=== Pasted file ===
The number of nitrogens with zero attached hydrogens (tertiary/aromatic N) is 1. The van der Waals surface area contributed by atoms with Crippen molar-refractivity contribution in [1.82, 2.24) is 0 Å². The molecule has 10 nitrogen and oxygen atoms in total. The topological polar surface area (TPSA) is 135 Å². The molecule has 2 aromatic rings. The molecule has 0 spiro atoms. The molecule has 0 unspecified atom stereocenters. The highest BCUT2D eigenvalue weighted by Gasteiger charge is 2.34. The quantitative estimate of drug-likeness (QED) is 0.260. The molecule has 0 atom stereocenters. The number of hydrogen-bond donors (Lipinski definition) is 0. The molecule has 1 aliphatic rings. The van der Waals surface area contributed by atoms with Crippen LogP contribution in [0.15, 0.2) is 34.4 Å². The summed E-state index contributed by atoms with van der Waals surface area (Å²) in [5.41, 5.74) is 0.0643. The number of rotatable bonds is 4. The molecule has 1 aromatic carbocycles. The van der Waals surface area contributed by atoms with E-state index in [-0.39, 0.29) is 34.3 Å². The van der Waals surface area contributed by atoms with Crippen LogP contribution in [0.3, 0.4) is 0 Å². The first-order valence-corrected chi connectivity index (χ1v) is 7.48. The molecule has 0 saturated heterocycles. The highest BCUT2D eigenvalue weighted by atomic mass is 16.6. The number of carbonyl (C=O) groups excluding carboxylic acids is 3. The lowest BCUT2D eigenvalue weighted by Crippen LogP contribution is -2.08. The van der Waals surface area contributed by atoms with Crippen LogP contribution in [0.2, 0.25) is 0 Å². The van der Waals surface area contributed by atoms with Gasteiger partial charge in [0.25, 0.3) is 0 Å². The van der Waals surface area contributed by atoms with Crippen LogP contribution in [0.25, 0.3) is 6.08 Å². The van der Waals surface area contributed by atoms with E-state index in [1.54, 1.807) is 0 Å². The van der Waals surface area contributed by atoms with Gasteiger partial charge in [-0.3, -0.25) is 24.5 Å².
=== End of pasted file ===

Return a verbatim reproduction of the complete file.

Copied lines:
The number of nitrogens with zero attached hydrogens (tertiary/aromatic N) is 1. The van der Waals surface area contributed by atoms with Crippen molar-refractivity contribution in [1.82, 2.24) is 0 Å². The molecule has 10 nitrogen and oxygen atoms in total. The topological polar surface area (TPSA) is 135 Å². The molecule has 2 aromatic rings. The molecule has 0 spiro atoms. The molecule has 0 unspecified atom stereocenters. The highest BCUT2D eigenvalue weighted by Gasteiger charge is 2.34. The quantitative estimate of drug-likeness (QED) is 0.260. The molecule has 0 atom stereocenters. The number of hydrogen-bond donors (Lipinski definition) is 0. The molecule has 1 aliphatic rings. The van der Waals surface area contributed by atoms with Crippen LogP contribution in [0.15, 0.2) is 34.4 Å². The summed E-state index contributed by atoms with van der Waals surface area (Å²) in [5.41, 5.74) is 0.0643. The number of rotatable bonds is 4. The molecule has 1 aromatic carbocycles. The van der Waals surface area contributed by atoms with E-state index in [-0.39, 0.29) is 34.3 Å². The van der Waals surface area contributed by atoms with Crippen LogP contribution in [0.3, 0.4) is 0 Å². The first-order valence-corrected chi connectivity index (χ1v) is 7.48. The molecule has 0 saturated heterocycles. The highest BCUT2D eigenvalue weighted by atomic mass is 16.6. The number of carbonyl (C=O) groups excluding carboxylic acids is 3. The lowest BCUT2D eigenvalue weighted by Crippen LogP contribution is -2.08. The van der Waals surface area contributed by atoms with Crippen LogP contribution in [0.2, 0.25) is 0 Å². The van der Waals surface area contributed by atoms with Gasteiger partial charge in [0.25, 0.3) is 0 Å². The van der Waals surface area contributed by atoms with Crippen LogP contribution in [0.25, 0.3) is 6.08 Å². The van der Waals surface area contributed by atoms with E-state index in [1.54, 1.807) is 0 Å². The van der Waals surface area contributed by atoms with Gasteiger partial charge in [-0.3, -0.25) is 24.5 Å².